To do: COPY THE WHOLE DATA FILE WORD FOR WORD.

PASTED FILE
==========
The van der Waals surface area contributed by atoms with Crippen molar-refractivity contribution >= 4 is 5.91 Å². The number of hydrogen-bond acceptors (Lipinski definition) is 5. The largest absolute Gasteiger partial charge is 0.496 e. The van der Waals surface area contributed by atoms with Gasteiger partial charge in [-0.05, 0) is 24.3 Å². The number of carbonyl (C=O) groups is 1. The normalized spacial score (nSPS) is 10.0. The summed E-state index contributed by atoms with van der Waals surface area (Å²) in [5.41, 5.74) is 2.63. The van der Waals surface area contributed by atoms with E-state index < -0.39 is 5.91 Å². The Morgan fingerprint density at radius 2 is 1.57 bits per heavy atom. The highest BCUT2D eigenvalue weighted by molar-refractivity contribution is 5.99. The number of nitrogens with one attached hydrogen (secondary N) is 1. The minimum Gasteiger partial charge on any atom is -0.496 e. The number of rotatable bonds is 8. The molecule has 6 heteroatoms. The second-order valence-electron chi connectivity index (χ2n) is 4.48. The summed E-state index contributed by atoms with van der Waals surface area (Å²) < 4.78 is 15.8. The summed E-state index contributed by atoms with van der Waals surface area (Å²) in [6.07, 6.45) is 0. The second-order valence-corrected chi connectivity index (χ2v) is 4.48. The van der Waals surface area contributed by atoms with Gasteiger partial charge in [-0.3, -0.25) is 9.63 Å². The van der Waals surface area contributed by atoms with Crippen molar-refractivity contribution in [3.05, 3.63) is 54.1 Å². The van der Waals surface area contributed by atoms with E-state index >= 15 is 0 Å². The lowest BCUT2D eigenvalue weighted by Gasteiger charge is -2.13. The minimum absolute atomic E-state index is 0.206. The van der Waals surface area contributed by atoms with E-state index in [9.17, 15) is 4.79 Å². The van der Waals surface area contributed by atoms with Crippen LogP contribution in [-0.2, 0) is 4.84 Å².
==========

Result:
The van der Waals surface area contributed by atoms with Crippen molar-refractivity contribution >= 4 is 5.91 Å². The number of hydrogen-bond acceptors (Lipinski definition) is 5. The largest absolute Gasteiger partial charge is 0.496 e. The van der Waals surface area contributed by atoms with Gasteiger partial charge in [-0.05, 0) is 24.3 Å². The number of carbonyl (C=O) groups is 1. The normalized spacial score (nSPS) is 10.0. The summed E-state index contributed by atoms with van der Waals surface area (Å²) in [5.41, 5.74) is 2.63. The van der Waals surface area contributed by atoms with E-state index < -0.39 is 5.91 Å². The Morgan fingerprint density at radius 2 is 1.57 bits per heavy atom. The highest BCUT2D eigenvalue weighted by molar-refractivity contribution is 5.99. The number of nitrogens with one attached hydrogen (secondary N) is 1. The minimum Gasteiger partial charge on any atom is -0.496 e. The number of rotatable bonds is 8. The molecule has 6 heteroatoms. The second-order valence-electron chi connectivity index (χ2n) is 4.48. The summed E-state index contributed by atoms with van der Waals surface area (Å²) < 4.78 is 15.8. The summed E-state index contributed by atoms with van der Waals surface area (Å²) in [6.07, 6.45) is 0. The second-order valence-corrected chi connectivity index (χ2v) is 4.48. The van der Waals surface area contributed by atoms with Gasteiger partial charge in [-0.3, -0.25) is 9.63 Å². The van der Waals surface area contributed by atoms with Crippen molar-refractivity contribution in [3.05, 3.63) is 54.1 Å². The van der Waals surface area contributed by atoms with E-state index >= 15 is 0 Å². The lowest BCUT2D eigenvalue weighted by Gasteiger charge is -2.13. The minimum absolute atomic E-state index is 0.206. The van der Waals surface area contributed by atoms with E-state index in [9.17, 15) is 4.79 Å². The van der Waals surface area contributed by atoms with Crippen LogP contribution in [-0.2, 0) is 4.84 Å².